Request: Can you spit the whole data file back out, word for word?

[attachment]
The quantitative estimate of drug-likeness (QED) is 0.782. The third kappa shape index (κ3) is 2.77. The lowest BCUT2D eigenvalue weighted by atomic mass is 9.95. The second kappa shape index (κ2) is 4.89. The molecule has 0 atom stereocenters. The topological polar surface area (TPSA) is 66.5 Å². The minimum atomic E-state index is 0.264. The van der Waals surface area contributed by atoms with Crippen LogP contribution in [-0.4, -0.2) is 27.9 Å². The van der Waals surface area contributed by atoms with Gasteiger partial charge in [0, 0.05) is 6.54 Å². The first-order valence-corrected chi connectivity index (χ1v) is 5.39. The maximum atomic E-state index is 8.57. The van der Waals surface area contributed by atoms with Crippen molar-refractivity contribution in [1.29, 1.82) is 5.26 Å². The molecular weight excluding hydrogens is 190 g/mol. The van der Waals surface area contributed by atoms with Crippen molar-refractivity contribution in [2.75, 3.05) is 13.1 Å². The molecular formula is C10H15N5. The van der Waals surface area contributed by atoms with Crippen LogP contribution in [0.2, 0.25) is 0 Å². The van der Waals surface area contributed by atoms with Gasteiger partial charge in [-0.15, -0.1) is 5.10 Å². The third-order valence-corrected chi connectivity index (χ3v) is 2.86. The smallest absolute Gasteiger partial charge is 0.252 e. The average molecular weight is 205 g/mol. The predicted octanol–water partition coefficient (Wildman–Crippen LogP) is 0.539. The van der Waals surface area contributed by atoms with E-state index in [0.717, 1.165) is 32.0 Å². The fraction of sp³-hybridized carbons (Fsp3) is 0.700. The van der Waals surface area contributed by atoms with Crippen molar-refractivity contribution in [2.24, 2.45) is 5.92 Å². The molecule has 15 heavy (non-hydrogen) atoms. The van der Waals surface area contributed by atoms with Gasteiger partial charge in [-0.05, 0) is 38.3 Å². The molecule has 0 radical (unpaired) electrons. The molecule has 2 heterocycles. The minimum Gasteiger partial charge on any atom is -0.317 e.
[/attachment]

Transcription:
The quantitative estimate of drug-likeness (QED) is 0.782. The third kappa shape index (κ3) is 2.77. The lowest BCUT2D eigenvalue weighted by atomic mass is 9.95. The second kappa shape index (κ2) is 4.89. The molecule has 0 atom stereocenters. The topological polar surface area (TPSA) is 66.5 Å². The minimum atomic E-state index is 0.264. The van der Waals surface area contributed by atoms with Crippen LogP contribution in [-0.4, -0.2) is 27.9 Å². The van der Waals surface area contributed by atoms with Gasteiger partial charge in [0, 0.05) is 6.54 Å². The first-order valence-corrected chi connectivity index (χ1v) is 5.39. The maximum atomic E-state index is 8.57. The van der Waals surface area contributed by atoms with Crippen molar-refractivity contribution in [1.29, 1.82) is 5.26 Å². The molecular weight excluding hydrogens is 190 g/mol. The van der Waals surface area contributed by atoms with Crippen molar-refractivity contribution in [2.75, 3.05) is 13.1 Å². The molecular formula is C10H15N5. The van der Waals surface area contributed by atoms with Crippen LogP contribution in [0.2, 0.25) is 0 Å². The van der Waals surface area contributed by atoms with Gasteiger partial charge in [-0.15, -0.1) is 5.10 Å². The third-order valence-corrected chi connectivity index (χ3v) is 2.86. The smallest absolute Gasteiger partial charge is 0.252 e. The average molecular weight is 205 g/mol. The predicted octanol–water partition coefficient (Wildman–Crippen LogP) is 0.539. The van der Waals surface area contributed by atoms with E-state index in [0.717, 1.165) is 32.0 Å². The fraction of sp³-hybridized carbons (Fsp3) is 0.700. The van der Waals surface area contributed by atoms with Crippen molar-refractivity contribution in [2.24, 2.45) is 5.92 Å². The molecule has 15 heavy (non-hydrogen) atoms. The van der Waals surface area contributed by atoms with Gasteiger partial charge in [-0.05, 0) is 38.3 Å². The molecule has 0 radical (unpaired) electrons. The molecule has 2 heterocycles. The minimum Gasteiger partial charge on any atom is -0.317 e.